The Man Who Keeps Tabs On U.S. Money Spent In Afghanistan : Parallels John Sopko says the Afghans still do a poor job of managing the billions they get from the U.S. and he has documented the abuses. Still, he supports the ongoing U.S. efforts there.
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The Man Who Keeps Tabs On U.S. Money Spent In Afghanistan

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The Man Who Keeps Tabs On U.S. Money Spent In Afghanistan

The Man Who Keeps Tabs On U.S. Money Spent In Afghanistan

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MELISSA BLOCK, HOST:

After U.S. forces moved out of Iraq and self-styled Islamic State fighters moved in, that country's American-trained security forces all but collapsed. Those watching Afghanistan closely warn the same could happen there as the U.S. seeks to pull out of what's become America's longest war ever. This week Congress is voting on more funding to build up Afghanistan's security forces. But as NPR's David Welna reports, a well-placed U.S. official says those forces are a long way from standing on their own.

DAVID WELNA, BYLINE: John Sopko says it's not his job to be a cheerleader. It's to speak truth to power.

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JOHN SOPKO: I am often the bringer of bad news to people, or at least that's what some people think.

WELNA: Addressing a crowd of Afghanistan experts and contractors in Washington, Sopko says he's had just one objective since of President Obama appointed him three years ago to be the special inspector general for Afghanistan reconstruction.

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SOPKO: To seek facts and aggressively protect the U.S. taxpayer's enormous investment in Afghanistan.

WELNA: That investment, apart from all the money the U.S. has spent fighting in Afghanistan, has been $110 billion. That's more money, even when adjusted for inflation, than the U.S. contributed to the Marshall Plan to rebuild Europe after World War II. And yet, Sopko says the quarterly audits he's been doing strongly suggest...

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SOPKO: ...That Afghanistan still lacks the capacity - financial, technical, managerial or otherwise - to maintain, support and execute much of what has been built or established during the more than 13 years of international assistance.

WELNA: Most of that assistance has gone to building up Afghanistan's security forces, known collectively as the ANDSF. Sopko says they continue to be plagued by high attrition rates and low self-sufficiency.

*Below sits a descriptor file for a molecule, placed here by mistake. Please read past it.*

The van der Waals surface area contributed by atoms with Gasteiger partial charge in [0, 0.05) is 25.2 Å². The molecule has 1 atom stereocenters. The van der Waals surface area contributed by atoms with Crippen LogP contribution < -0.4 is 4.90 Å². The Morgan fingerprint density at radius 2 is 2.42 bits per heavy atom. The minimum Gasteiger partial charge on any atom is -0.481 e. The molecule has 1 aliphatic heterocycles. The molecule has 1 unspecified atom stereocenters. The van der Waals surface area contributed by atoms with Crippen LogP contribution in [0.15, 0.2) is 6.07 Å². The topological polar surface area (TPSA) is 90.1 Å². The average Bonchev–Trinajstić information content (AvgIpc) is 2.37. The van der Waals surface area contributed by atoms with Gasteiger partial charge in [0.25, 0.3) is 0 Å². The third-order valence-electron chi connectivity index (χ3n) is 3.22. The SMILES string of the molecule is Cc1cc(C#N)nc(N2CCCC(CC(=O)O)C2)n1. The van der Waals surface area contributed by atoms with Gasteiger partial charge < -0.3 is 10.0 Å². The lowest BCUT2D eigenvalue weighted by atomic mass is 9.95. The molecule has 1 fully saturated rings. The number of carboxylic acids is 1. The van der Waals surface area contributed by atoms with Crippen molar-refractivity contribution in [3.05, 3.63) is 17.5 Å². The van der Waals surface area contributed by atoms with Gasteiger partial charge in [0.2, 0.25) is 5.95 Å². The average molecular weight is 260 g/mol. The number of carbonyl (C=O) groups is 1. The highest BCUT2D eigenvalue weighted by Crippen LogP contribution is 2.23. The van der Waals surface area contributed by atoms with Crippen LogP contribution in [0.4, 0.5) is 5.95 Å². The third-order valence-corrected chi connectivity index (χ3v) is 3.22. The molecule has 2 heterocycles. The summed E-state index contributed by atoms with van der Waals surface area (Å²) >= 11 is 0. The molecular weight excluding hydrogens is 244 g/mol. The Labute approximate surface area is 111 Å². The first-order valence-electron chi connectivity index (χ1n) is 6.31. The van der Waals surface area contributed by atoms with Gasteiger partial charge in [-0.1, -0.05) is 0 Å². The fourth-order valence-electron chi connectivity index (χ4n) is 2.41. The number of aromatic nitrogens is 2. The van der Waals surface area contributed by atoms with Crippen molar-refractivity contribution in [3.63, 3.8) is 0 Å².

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SOPKO: News reports from Afghanistan as recent as this week are noting record casualty levels in the ANDSF. We have heard of Afghan army units clearing areas of insurgents, handing it over to the local police or to national police who then find that they cannot stand up to insurgents on their own.

WELNA: Close to 10,000 U.S. troops remain in Afghanistan to advise and assist the Afghan forces, but they're to leave by the end of next year. Senate Armed Services Committee Chairman John McCain says that will only lead to disaster.

SENATOR JOHN MCCAIN: Because it'll be the same movie we saw in Iraq - complete withdrawal without residual force to provide them with the capabilities they don't have. They will lose.

WELNA: McCain sees no reason to reduce U.S. troop strength in Afghanistan any further.

MCCAIN: Just keep doing what we're doing. There's - our casualties in Afghanistan now are at a real minimum. But we leave, we lose. It's not complicated.

DONALD SNOW: It is not simple.

WELNA: That's former University of Alabama political scientist Donald Snow. He's written extensively on other wars the U.S. has found hard to exit.

SNOW: What we're doing is trying to put lipstick on a kind of an ugly pig and try to get out with some saving grace of appearing to support what we really know is just a battle that we can't resolve.

WELNA: Snow says no other country has ever prevailed in Afghanistan. Meanwhile, enthusiasm of other lawmakers is wearing thin. Senator Joe Manchin, a Democrat from West Virginia, also serves on the Armed Services Committee.

SENATOR JOE MANCHIN: My goodness. We've already spent - what? - two and a half trillion. How can you go home? I can't go home to West Virginia and justify that.

WELNA: Inspector General Sopko says nobody's really sure how much has been spent in Afghanistan, but for all the problems that country presents, he says it's still worth spending up to $8 billion a year to keep U.S. officials on the ground there.

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SOPKO: They're ensuring that we can kind of oversee what's going on because that's the insurance policy for the entire trillion dollars and all those troops we lost and all those civilians we lost.

WELNA: David Welna, NPR News, Washington.

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